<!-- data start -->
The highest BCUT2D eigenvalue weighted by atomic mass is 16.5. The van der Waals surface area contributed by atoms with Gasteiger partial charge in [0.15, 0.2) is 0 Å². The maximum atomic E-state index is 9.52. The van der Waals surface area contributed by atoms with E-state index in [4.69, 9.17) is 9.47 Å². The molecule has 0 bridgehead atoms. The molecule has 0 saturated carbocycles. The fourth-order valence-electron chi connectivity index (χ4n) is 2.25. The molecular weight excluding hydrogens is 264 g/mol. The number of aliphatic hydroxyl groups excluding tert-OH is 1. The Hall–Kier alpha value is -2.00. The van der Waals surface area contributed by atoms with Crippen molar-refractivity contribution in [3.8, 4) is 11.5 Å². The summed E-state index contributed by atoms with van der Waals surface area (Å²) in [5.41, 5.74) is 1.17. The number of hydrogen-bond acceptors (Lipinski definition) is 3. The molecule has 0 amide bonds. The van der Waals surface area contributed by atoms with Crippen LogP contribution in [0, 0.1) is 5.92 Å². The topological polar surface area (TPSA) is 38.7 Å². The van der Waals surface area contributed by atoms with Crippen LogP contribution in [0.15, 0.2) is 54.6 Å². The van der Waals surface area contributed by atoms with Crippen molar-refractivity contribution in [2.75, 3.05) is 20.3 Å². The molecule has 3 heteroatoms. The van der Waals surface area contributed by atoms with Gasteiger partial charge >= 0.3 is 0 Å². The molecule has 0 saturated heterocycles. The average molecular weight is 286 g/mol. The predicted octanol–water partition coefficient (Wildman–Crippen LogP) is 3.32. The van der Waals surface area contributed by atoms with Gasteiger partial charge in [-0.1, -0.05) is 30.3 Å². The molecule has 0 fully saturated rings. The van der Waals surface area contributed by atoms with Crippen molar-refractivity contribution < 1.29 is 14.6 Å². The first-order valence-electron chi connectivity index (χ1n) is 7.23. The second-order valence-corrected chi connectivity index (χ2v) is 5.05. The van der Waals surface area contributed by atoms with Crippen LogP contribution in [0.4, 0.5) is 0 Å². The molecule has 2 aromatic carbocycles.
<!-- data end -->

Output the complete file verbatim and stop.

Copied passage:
The highest BCUT2D eigenvalue weighted by atomic mass is 16.5. The van der Waals surface area contributed by atoms with Gasteiger partial charge in [0.15, 0.2) is 0 Å². The maximum atomic E-state index is 9.52. The van der Waals surface area contributed by atoms with E-state index in [4.69, 9.17) is 9.47 Å². The molecule has 0 bridgehead atoms. The molecule has 0 saturated carbocycles. The fourth-order valence-electron chi connectivity index (χ4n) is 2.25. The molecular weight excluding hydrogens is 264 g/mol. The number of aliphatic hydroxyl groups excluding tert-OH is 1. The Hall–Kier alpha value is -2.00. The van der Waals surface area contributed by atoms with Crippen molar-refractivity contribution in [3.8, 4) is 11.5 Å². The summed E-state index contributed by atoms with van der Waals surface area (Å²) in [5.41, 5.74) is 1.17. The number of hydrogen-bond acceptors (Lipinski definition) is 3. The molecule has 0 amide bonds. The van der Waals surface area contributed by atoms with Crippen LogP contribution in [0, 0.1) is 5.92 Å². The topological polar surface area (TPSA) is 38.7 Å². The van der Waals surface area contributed by atoms with Crippen LogP contribution in [0.15, 0.2) is 54.6 Å². The van der Waals surface area contributed by atoms with Crippen molar-refractivity contribution in [2.75, 3.05) is 20.3 Å². The molecule has 3 heteroatoms. The van der Waals surface area contributed by atoms with Gasteiger partial charge >= 0.3 is 0 Å². The molecule has 0 saturated heterocycles. The average molecular weight is 286 g/mol. The predicted octanol–water partition coefficient (Wildman–Crippen LogP) is 3.32. The van der Waals surface area contributed by atoms with Gasteiger partial charge in [-0.1, -0.05) is 30.3 Å². The molecule has 0 fully saturated rings. The van der Waals surface area contributed by atoms with Crippen molar-refractivity contribution < 1.29 is 14.6 Å². The first-order valence-electron chi connectivity index (χ1n) is 7.23. The second-order valence-corrected chi connectivity index (χ2v) is 5.05. The van der Waals surface area contributed by atoms with Crippen LogP contribution in [0.4, 0.5) is 0 Å². The molecule has 2 aromatic carbocycles.